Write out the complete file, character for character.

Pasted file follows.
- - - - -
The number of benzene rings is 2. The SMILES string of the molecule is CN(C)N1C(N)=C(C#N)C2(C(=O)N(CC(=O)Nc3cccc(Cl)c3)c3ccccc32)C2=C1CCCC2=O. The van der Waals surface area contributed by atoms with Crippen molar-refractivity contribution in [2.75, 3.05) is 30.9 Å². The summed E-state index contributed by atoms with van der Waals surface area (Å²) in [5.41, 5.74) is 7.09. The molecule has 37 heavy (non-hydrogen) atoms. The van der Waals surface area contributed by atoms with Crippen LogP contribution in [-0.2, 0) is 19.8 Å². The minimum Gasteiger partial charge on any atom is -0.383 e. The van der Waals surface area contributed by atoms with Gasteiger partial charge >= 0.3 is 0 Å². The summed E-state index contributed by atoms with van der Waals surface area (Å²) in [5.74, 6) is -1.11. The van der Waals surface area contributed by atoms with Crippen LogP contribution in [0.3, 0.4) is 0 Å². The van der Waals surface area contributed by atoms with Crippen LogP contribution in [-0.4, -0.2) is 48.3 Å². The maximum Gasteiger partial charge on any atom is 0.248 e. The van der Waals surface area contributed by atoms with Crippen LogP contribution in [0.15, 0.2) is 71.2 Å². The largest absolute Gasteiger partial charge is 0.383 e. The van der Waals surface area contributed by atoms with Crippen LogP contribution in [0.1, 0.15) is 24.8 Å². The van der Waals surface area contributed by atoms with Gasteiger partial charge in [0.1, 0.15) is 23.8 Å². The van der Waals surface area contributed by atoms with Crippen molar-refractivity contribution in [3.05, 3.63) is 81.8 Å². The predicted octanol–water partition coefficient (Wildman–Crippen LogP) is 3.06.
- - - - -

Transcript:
The number of benzene rings is 2. The SMILES string of the molecule is CN(C)N1C(N)=C(C#N)C2(C(=O)N(CC(=O)Nc3cccc(Cl)c3)c3ccccc32)C2=C1CCCC2=O. The van der Waals surface area contributed by atoms with Crippen molar-refractivity contribution in [2.75, 3.05) is 30.9 Å². The summed E-state index contributed by atoms with van der Waals surface area (Å²) in [5.41, 5.74) is 7.09. The molecule has 37 heavy (non-hydrogen) atoms. The van der Waals surface area contributed by atoms with Crippen LogP contribution in [-0.2, 0) is 19.8 Å². The minimum Gasteiger partial charge on any atom is -0.383 e. The van der Waals surface area contributed by atoms with Gasteiger partial charge >= 0.3 is 0 Å². The summed E-state index contributed by atoms with van der Waals surface area (Å²) in [5.74, 6) is -1.11. The van der Waals surface area contributed by atoms with Crippen LogP contribution in [0.3, 0.4) is 0 Å². The van der Waals surface area contributed by atoms with Crippen LogP contribution in [-0.4, -0.2) is 48.3 Å². The maximum Gasteiger partial charge on any atom is 0.248 e. The van der Waals surface area contributed by atoms with Crippen LogP contribution in [0.15, 0.2) is 71.2 Å². The largest absolute Gasteiger partial charge is 0.383 e. The van der Waals surface area contributed by atoms with Crippen LogP contribution in [0.1, 0.15) is 24.8 Å². The van der Waals surface area contributed by atoms with Gasteiger partial charge in [0.1, 0.15) is 23.8 Å². The van der Waals surface area contributed by atoms with Crippen molar-refractivity contribution in [3.05, 3.63) is 81.8 Å². The predicted octanol–water partition coefficient (Wildman–Crippen LogP) is 3.06.